McGahey said he got interstate game tags for both of the heads. He plans to take them to a friend who specializes in making European mounts, or mounts that include the animal’s cleaned and bleached skull with the antlers still attached.

“My wife is asking me where I was planning to put them, because my walls are already pretty full,” he said.

Many others have been finding winterkill dead heads as well, he added. Local Game and Fish agents told him that people have been reporting finding dead heads “pretty steadily since May.”

‘The Fawns Were Wiped Out’

McGahey added that he and his hunting partners also found some cow elk carcasses, which they suspect were winterkill as well.

“Their legs were still attached and intact, which means they probably weren’t shot by hunters” who would have taken the legs and quarters, he said.

As hard as the elk took it last winter, it was that much worse for deer and antelope, McGahey said.

At Fossil Butte, which is “about 7 miles as the crow flies” from his house, nearly 190 inches of snow was recorded, he said. That beat previous records going back to 1995 by about 40 inches.

Like many outdoors enthusiasts have noted, McGahey said he’s seen many fewer deer and antelope visible on the landscape this summer and fall in parts of Wyoming, and virtually no fawns.

“It’s not so much this winter that I’m worried about,” he said. “It’s the next three or four years. We’re going to have three or four years of really bad hunting. We’ve had herds of deer and antelope where all the fawns were just wiped out.”

McGahey said he bought a deer tag this year, but has opted to not hunt deer in his area. He also praised a program started by Zach Key of La Barge, “Let a Deer Walk,” whereby hunters could turn in their deer tags to enter prize drawings.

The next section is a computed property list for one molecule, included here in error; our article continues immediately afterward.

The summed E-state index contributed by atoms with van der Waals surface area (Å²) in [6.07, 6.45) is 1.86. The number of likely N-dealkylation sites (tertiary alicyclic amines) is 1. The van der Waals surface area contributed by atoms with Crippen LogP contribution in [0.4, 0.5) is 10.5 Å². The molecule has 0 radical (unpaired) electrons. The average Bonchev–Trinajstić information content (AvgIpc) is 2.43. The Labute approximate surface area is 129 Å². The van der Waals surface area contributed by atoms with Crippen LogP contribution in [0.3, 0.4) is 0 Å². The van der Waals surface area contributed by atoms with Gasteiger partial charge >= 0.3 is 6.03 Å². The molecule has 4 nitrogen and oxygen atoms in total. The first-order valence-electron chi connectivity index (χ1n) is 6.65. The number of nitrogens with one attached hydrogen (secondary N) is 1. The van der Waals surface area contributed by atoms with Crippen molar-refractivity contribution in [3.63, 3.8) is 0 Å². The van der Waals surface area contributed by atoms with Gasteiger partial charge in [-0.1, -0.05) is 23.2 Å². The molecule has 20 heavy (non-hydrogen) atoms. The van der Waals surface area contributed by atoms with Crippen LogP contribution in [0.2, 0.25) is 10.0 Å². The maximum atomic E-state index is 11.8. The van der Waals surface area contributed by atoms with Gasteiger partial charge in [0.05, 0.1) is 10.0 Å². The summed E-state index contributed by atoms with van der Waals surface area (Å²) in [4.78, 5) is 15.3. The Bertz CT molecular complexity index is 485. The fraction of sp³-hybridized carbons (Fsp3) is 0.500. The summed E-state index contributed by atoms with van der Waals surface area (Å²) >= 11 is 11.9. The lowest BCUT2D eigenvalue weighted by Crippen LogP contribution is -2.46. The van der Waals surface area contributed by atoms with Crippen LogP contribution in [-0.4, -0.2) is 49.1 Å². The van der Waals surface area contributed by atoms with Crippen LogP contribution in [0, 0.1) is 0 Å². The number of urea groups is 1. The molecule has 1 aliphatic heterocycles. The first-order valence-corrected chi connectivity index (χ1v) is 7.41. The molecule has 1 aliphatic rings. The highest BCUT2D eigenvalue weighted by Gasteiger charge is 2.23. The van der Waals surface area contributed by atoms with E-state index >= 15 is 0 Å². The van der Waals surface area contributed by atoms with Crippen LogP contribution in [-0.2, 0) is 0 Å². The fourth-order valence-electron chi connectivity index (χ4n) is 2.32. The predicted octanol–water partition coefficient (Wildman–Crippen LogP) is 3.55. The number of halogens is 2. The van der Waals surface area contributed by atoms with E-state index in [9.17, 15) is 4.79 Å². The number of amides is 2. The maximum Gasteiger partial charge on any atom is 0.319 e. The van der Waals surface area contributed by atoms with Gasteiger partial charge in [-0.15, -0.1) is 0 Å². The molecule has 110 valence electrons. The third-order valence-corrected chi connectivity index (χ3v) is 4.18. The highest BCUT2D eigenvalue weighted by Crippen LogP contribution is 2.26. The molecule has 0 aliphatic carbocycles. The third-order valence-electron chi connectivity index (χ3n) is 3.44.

“I hope they continue it (Let a Deer Walk) for the next couple of years, to kind of help Game and Fish and help curb the number of people out hunting deer,” he said.

He added that he was “disappointed” that more effort didn’t go into feeding deer over the winter from wildlife conservation groups.

Three Winter Visitors

For his part, McGahey said he fed three cow elk that showed up on his property during the winter and had no place left to go because the snow was too deep.

He and his wife raise Scottish Highland cattle and pack goats on their property and gave the elk what hay they could spare.

“We don’t generally get elk up here at my house, but we did last year. And I kept them fed from January until about the end of April,” McGahey said.

As for the coming winter, he said there’s concern among locals that it could be another bad one.

“So far this fall, it’s been really weird, we haven’t had any snow at all. I think when winter finally hits, it’s going to hit us with full force,” he said.

Ranchers have been stocking up on extra hay, just in case, McGahey said – and he’s followed suit.

“I bought an extra 5 tons of hay, just in case the elk come back,” he said.

Mark Heinz can be reached at

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Mark Heinz

Outdoors Reporter